Thanksgiving has come and gone, Black Friday is a memory and, with only 17 days until Christmas and 23 days until New Year’s Eve, ready or not, the holiday season is upon us. It’s a time of endless stress, rushing to and fro and a steady flow of invites clogging your inbox for office gatherings, cocktail parties, impromptu drinks with friends and an exasperating number of guilt-inducing family commitments.
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Here are a few pop culture tidbits that caught our eye last week.
For some, enjoying parties with friends and co-workers is the best part of the yuletide season. For other (ahem) more reluctant socializers, attending holiday parties is the psychic equivalent of walking through a minefield decorated with colored lights and pretty tinsel while a painfully jolly choir sings in the background.
Las Vegas dentist Lee Turner knows it happened — that he drove his Ford Escape into a light pole just more than a year ago.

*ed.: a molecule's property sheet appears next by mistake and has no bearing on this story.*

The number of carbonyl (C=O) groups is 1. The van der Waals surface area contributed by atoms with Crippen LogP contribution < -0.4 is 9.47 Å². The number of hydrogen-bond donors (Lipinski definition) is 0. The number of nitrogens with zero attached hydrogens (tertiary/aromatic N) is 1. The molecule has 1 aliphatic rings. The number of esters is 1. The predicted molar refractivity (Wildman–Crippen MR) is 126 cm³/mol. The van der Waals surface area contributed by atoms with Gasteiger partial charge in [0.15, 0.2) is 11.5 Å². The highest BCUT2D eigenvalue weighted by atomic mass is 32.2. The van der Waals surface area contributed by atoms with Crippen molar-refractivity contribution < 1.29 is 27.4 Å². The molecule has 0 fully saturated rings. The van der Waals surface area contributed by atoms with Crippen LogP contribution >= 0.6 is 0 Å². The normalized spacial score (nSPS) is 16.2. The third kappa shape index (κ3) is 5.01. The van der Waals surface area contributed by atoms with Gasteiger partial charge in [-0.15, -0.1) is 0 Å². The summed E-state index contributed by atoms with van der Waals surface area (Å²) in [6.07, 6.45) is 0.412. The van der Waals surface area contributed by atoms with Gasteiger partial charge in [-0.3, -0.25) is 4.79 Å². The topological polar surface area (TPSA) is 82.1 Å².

When you read the opening to the Nov. 8 “Dear Patient” letter that Tracey Brierly and some others received from the KE Medical Group, you realize that it embodies the weirdness surrounding the group’s very public demise.
A group of cancer patients didn’t realize what they were in for recently when they were invited to be given makeovers for free.
Harmless lung cancer? A provocative study found that nearly 1 in 5 lung tumors detected on CT scans are probably so slow-growing that they would never cause problems. The analysis suggests the world’s No. 1 cause of cancer deaths isn’t as lethal as doctors once thought.
Getting out of your seat and jumping around is a low-tech way of getting the heart pumping and the body moving. That is the first step to getting in shape. Get moving. Plain and simple.
Thousands of Nevadans who have been out of work, some longer than a year, have reason to feel unsettled going into the holidays as federal funding for long-term jobless benefits are scheduled to expire a few days after Christmas.
“A 9/11 Christmas: A Christmas to Remember,” written and illustrated by Las Vegas author Michael Pascoe, follows the journey of a Douglas fir tree from Christmas Valley, Ore., to New York City in the wake of the Sept. 11 World Trade Center attacks. Can Doug bring joy to a city in sorrow? At least one little girl who lost her father in the disaster finds comfort in the tree’s presence. In addition to writing, Pascoe has worked in magazine design and as a magician. For more information, visit tinyurl.com/9-11christmas.